U.S. Appeals Court to Decide Whether Coach Can Kneel While Student Athletes Pray

A federal appeals court recently heard arguments over a lower court's ruling that allows a New Jersey high school football coach to kneel or bow his head during student-led team prayers before games.

A lower court had sided last July with East Brunswick School District's football coach, Marcus Borden, ruling that "taking a knee" is not praying.

In his lawsuit, Borden claimed that that the district violated his free-speech rights when it ordered him to stop kneeling and bowing his head — acts he considered secular signs of respect — during pre-game prayers led by student players.

One judge of the three-member panel in the appeals hearing this past Wednesday expressed a similar opinion to the lower court's decision.

"I don't see how bowing a head or taking a knee constitutes participation," said Judge Maryanne Trump Barry, according to The Home News Tribune.

She also agreed with the lower court judge's opinion, calling the district's policy prohibiting the coach from showing respect for prayer "vague and overbroad."

"How are you going to enforce this? Are you going to walk around with a ruler?" Judge Barry asked the school district. "What if he has his head bowed but he says he's not praying?"

The U.S. Supreme Court in 2000 had previously ruled that a school district's policy permitting student-led, student-initiated prayer at football games violates the First Amendment. However, the decision allowed for students to pray voluntarily in schools.

In the case of Borden, who is also a Spanish teacher, students lead the team in prayer before the game in the locker room. A Boston Globe photo presented in the hearing shows the coach taking a knee with players in the locker room.

"I do have an issue with whether this is truly student-initiated prayer," said Federal Appeals Court Judge Theodore A. McKee on Wednesday, noting that students might feel compelled to pray knowing where Borden stands in the issue.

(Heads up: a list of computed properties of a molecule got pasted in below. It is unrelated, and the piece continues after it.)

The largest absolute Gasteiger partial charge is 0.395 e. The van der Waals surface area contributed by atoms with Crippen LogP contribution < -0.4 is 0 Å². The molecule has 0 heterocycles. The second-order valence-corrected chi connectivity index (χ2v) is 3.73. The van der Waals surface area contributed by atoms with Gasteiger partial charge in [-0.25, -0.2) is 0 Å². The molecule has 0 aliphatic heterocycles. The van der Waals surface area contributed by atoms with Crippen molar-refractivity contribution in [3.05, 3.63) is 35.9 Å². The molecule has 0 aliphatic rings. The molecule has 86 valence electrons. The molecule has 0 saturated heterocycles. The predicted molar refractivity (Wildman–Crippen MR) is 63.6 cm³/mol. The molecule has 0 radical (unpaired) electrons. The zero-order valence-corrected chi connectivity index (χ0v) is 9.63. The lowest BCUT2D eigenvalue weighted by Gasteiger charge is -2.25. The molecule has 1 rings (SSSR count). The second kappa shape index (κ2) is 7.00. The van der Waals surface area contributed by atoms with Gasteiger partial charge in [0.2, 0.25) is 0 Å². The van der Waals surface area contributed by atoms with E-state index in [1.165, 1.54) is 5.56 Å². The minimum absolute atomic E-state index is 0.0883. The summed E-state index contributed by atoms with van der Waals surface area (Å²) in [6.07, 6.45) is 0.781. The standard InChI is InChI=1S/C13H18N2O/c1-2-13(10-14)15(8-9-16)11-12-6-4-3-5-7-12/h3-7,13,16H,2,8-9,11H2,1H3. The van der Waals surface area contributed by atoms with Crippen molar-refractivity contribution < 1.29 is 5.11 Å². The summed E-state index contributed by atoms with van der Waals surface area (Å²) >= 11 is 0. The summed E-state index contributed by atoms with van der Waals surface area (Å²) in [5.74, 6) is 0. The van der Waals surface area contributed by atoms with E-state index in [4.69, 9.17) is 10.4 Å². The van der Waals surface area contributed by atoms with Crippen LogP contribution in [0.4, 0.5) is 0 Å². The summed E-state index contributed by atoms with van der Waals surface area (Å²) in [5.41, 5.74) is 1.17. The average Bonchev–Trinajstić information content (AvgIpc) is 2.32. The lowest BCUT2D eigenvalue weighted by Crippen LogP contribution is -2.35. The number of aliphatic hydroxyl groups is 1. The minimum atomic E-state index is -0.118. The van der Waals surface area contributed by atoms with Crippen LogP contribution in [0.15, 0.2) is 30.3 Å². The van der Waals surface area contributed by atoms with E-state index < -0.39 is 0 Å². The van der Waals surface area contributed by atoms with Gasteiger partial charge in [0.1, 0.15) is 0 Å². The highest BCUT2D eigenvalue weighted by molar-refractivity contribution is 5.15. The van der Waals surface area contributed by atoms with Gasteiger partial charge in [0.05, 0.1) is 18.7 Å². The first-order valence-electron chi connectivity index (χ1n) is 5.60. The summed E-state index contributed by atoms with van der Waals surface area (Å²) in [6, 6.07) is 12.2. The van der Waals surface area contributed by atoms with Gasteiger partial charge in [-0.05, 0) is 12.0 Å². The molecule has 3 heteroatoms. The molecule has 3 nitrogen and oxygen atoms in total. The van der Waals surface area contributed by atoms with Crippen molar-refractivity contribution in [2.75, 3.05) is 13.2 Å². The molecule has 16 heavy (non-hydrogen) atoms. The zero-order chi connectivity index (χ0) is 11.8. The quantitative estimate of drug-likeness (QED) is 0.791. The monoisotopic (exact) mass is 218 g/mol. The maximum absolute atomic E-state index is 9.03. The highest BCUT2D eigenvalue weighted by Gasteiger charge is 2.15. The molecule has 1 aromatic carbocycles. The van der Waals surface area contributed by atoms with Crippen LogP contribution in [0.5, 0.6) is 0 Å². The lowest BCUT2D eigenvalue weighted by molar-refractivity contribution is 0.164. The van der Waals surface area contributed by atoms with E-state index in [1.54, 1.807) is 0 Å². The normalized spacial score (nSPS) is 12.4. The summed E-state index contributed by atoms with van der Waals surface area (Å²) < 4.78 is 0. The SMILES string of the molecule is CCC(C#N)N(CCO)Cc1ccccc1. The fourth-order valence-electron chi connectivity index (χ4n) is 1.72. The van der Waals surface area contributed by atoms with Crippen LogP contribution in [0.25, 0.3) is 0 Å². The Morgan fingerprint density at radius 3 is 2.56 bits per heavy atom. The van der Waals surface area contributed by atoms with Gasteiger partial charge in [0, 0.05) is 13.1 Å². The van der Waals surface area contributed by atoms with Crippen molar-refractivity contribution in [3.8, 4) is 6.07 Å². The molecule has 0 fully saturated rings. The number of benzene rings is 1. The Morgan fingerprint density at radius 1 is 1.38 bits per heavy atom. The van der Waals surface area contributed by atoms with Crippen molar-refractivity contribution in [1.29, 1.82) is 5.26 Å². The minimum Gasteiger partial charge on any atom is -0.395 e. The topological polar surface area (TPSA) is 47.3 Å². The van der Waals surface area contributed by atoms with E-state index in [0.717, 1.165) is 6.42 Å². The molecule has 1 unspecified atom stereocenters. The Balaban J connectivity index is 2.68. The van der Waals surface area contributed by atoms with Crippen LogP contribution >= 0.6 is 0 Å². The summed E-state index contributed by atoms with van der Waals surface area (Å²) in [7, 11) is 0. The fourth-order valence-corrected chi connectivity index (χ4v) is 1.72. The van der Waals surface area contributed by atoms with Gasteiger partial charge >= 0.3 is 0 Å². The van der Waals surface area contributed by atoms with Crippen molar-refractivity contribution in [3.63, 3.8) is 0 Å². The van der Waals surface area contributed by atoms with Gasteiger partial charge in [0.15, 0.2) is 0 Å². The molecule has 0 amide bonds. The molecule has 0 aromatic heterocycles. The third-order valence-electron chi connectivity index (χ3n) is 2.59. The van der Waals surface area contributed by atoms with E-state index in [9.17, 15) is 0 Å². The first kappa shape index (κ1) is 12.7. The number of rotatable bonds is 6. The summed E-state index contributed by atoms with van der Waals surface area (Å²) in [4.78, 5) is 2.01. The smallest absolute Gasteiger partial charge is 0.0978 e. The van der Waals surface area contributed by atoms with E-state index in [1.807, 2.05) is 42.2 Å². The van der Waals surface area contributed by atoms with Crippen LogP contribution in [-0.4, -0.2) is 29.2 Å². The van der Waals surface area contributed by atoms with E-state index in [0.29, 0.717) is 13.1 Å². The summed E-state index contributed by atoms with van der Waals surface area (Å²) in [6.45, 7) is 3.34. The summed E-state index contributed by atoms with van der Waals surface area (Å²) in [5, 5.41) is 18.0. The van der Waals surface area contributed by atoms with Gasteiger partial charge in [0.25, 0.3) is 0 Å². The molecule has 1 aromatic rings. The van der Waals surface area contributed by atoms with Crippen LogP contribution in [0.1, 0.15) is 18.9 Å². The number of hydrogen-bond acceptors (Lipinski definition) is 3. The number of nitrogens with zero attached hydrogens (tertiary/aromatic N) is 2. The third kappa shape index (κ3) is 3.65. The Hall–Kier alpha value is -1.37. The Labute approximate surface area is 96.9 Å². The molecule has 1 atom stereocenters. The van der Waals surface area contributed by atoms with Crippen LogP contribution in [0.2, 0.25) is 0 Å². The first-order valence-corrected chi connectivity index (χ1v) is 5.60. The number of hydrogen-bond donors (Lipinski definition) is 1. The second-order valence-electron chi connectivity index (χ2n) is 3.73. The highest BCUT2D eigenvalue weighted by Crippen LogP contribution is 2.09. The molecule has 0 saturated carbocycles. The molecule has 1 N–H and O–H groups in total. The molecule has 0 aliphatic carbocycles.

"In the end what matters is how a reasonable student would perceive what Borden is doing. A reasonable observer would conclude he is praying with the team," said McKee, according to the Tribune.

Despite the different opinions exchanged between judges Barry and McKee, the entire panel seemed to agree that the evidence before them leaves them little room to rule other than let stand the lower court's decision.

The judges also questioned why the school district initially expressed satisfaction with lower court's ruling instead of filing an appeal.

Following the decision by Federal Court Judge Dennis Cavanaugh, the school district issued a statement saying it was "pleased" that it could get direction from the court on what the coach could and could not do.

According to a report in The Star-Ledger of New Jersey, the appeal was filed in August 2006 after the board realized it could have to pay legal fees amounting to more than $100,000.

McKee described the cases as "a matter of some local school-board politics" and "not a monumental First Amendment case at all."

Ronald Riccio, Borden's attorney, has urged the court to dismiss the case because there was no evidence that the coach promoted religion in kneeling and bowing his head with the team.

"History and practice supports the conclusion that there was no endorsement of religion," Riccio said, according to Reuters.

In his ruling , Cavanaugh had said, "For the coach, who is looked at as the glue to hold all of this together and foster team spirit, to not be allowed to participate in these traditions – even in the passive way – just doesn't seem right."

The federal appeals court did not indicate when it would issue a decision.